II. Objectives to Address the Cooperative Extension Long Range Plan

North Carolina's plant production systems will become more profitable and sustainable.

North Carolina's animal production systems will become more profitable and sustainable.

Producers will increase sales of food locally to more agriculturally aware consumers through market development, producer and consumer education, and new farmer and infrastructure support.

Agricultural producers, workers, food handlers and consumers will adopt safer food and agricultural production, handling, and distribution practices that reduce workplace and home injuries/illnesses, enhance food security, and increase the quality and safety of food that North Carolinians prepare and consume.

Youth and adults will address community issues and/or challenges through volunteerism.

Community members, organizations and local government will engage in collaborative dialog and decision-making to build economically, socially and environmentally resilient communities. This will be done through inclusive engagement, partnership building, and/or community planning.

Futures that Work: School to Career Pathways

North Carolinians will make decisions and adopt practices that implement effective resource protection and conservation.

Consumers and communities will enhance the value of plants, animals, and landscapes while conserving valuable natural resources and protecting the environment.

Youth and adult program participants will make healthy food choices, achieve the recommended amount of physical activity and reduce risk factors for chronic diseases.

III. Relationship to County Government Objectives

All departments of Buncombe County government have implemented performance measures so that our citizens can monitor and review our progress toward County goals. Each departmental short-term goal is tied to one or more of the long-term countywide goals within each major county service function. Annual reports document the connection of Cooperative Extension objectives to these county goals.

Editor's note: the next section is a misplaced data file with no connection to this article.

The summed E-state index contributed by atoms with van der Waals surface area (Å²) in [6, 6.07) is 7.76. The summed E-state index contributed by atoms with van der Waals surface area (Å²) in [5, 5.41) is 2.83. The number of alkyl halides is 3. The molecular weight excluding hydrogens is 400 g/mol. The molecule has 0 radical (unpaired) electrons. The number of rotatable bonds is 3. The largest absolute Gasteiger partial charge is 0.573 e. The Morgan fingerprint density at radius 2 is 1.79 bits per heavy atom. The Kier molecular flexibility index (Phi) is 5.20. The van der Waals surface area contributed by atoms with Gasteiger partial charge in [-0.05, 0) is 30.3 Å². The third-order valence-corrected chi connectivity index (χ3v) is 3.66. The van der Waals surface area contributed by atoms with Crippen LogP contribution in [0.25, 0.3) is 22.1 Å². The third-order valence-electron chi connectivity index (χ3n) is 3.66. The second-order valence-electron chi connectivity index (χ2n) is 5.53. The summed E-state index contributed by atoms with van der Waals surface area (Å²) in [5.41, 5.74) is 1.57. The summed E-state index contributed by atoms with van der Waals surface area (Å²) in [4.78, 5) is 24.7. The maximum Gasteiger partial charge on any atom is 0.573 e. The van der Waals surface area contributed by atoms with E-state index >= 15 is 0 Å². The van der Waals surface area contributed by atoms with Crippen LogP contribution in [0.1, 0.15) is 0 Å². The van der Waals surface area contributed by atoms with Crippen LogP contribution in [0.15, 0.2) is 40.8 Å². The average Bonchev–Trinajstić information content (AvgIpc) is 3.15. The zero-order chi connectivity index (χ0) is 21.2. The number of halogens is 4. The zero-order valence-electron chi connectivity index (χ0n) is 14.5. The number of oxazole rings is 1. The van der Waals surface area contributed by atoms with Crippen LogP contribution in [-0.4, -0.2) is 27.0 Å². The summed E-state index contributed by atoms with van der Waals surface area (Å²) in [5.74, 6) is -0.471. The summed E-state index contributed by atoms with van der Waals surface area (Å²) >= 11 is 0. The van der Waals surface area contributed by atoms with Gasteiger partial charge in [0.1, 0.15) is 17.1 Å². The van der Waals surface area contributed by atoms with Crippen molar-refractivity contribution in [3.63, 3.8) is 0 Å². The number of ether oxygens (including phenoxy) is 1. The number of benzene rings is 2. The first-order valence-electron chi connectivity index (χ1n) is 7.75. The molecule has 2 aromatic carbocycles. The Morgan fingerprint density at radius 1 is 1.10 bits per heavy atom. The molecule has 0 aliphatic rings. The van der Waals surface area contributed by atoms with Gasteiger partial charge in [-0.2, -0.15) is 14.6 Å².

In May of 2012, Buncombe County Commissioners adopted a new sustainability plan for the county. Along with this adoption, they opted to replace the old county strategic plan with the new sustainability plan. The mission and functions of Cooperative Extension, Buncombe County Center remain largely the same, but our county objectives have been modified to reflect the new emphasis on sustainability. These objectives are:

1. Promote sustainable agricultural production and personal and community gardening in connection with the county's agricultural heritage.
2. Decrease the rates of childhood and adult obesity.
3. Increase the availability of locally produced foods to low income individuals and increase educational opportunities regarding farms and locally produced foods.
4. Reduce the use of harmful chemicals.

IV. Diversity Plan

The Buncombe County Center of North Carolina Cooperative Extension values diversity as a rich attribute in our county. Diversity is reflected in the core differences of all human beings and is valued among employees, clientele and educational partners.

Programs in Buncombe County are open to all people and are advertised to the general population. The Buncombe Center has two Spanish-speaking employees, and efforts are being made to expand the availability of Spanish translations of Cooperative Extension resources. The office currently has a simultaneous interpreting system which utilizes a radio frequency system to assist an interpreter in communicating with program participants. Interpreters are recruited as needed to meet programming needs. Efforts are also made to include the African-American audience (7.3% of the County's population) in programming, especially in the areas of nutrition education and youth development.

Our equal opportunity statement is on all of our printed material: